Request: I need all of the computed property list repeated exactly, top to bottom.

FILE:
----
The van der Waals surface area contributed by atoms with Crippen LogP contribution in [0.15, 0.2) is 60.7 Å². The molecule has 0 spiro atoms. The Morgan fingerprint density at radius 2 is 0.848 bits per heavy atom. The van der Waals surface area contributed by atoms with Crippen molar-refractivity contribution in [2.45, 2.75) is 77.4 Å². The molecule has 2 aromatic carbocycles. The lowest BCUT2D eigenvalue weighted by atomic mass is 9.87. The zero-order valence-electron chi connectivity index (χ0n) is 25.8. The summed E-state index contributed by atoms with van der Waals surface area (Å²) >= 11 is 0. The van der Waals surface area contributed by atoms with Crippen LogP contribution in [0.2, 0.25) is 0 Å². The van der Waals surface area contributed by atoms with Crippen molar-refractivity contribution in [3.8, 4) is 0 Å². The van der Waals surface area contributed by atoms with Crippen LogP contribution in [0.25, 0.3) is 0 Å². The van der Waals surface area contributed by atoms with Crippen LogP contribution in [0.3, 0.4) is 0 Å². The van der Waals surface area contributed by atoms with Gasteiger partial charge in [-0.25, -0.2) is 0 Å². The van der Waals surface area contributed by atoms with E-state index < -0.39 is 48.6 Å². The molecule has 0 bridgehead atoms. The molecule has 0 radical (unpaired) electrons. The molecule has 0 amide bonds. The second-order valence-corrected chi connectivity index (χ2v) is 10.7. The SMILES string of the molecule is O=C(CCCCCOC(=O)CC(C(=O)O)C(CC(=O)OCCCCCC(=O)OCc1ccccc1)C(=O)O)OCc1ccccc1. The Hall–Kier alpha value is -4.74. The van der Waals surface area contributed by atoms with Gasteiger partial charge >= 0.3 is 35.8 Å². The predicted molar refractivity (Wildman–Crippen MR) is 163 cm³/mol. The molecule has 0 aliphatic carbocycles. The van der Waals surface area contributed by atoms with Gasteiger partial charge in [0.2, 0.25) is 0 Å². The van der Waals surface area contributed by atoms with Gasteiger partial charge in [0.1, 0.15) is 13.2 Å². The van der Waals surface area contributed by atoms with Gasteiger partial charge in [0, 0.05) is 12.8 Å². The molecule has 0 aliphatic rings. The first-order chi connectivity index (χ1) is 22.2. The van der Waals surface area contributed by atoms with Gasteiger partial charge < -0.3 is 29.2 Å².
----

The van der Waals surface area contributed by atoms with Crippen LogP contribution in [0.15, 0.2) is 60.7 Å². The molecule has 0 spiro atoms. The Morgan fingerprint density at radius 2 is 0.848 bits per heavy atom. The van der Waals surface area contributed by atoms with Crippen molar-refractivity contribution in [2.45, 2.75) is 77.4 Å². The molecule has 2 aromatic carbocycles. The lowest BCUT2D eigenvalue weighted by atomic mass is 9.87. The zero-order valence-electron chi connectivity index (χ0n) is 25.8. The summed E-state index contributed by atoms with van der Waals surface area (Å²) >= 11 is 0. The van der Waals surface area contributed by atoms with Crippen LogP contribution in [0.2, 0.25) is 0 Å². The van der Waals surface area contributed by atoms with Crippen molar-refractivity contribution in [3.8, 4) is 0 Å². The van der Waals surface area contributed by atoms with Crippen LogP contribution in [0.25, 0.3) is 0 Å². The van der Waals surface area contributed by atoms with Crippen LogP contribution in [0.3, 0.4) is 0 Å². The van der Waals surface area contributed by atoms with Gasteiger partial charge in [-0.25, -0.2) is 0 Å². The van der Waals surface area contributed by atoms with E-state index < -0.39 is 48.6 Å². The molecule has 0 bridgehead atoms. The molecule has 0 radical (unpaired) electrons. The molecule has 0 amide bonds. The second-order valence-corrected chi connectivity index (χ2v) is 10.7. The SMILES string of the molecule is O=C(CCCCCOC(=O)CC(C(=O)O)C(CC(=O)OCCCCCC(=O)OCc1ccccc1)C(=O)O)OCc1ccccc1. The Hall–Kier alpha value is -4.74. The van der Waals surface area contributed by atoms with Gasteiger partial charge >= 0.3 is 35.8 Å². The predicted molar refractivity (Wildman–Crippen MR) is 163 cm³/mol. The molecule has 0 aliphatic carbocycles. The van der Waals surface area contributed by atoms with Gasteiger partial charge in [0.2, 0.25) is 0 Å². The van der Waals surface area contributed by atoms with Gasteiger partial charge in [0.1, 0.15) is 13.2 Å². The van der Waals surface area contributed by atoms with Gasteiger partial charge in [0, 0.05) is 12.8 Å². The molecule has 0 aliphatic rings. The first-order chi connectivity index (χ1) is 22.2. The van der Waals surface area contributed by atoms with Gasteiger partial charge < -0.3 is 29.2 Å².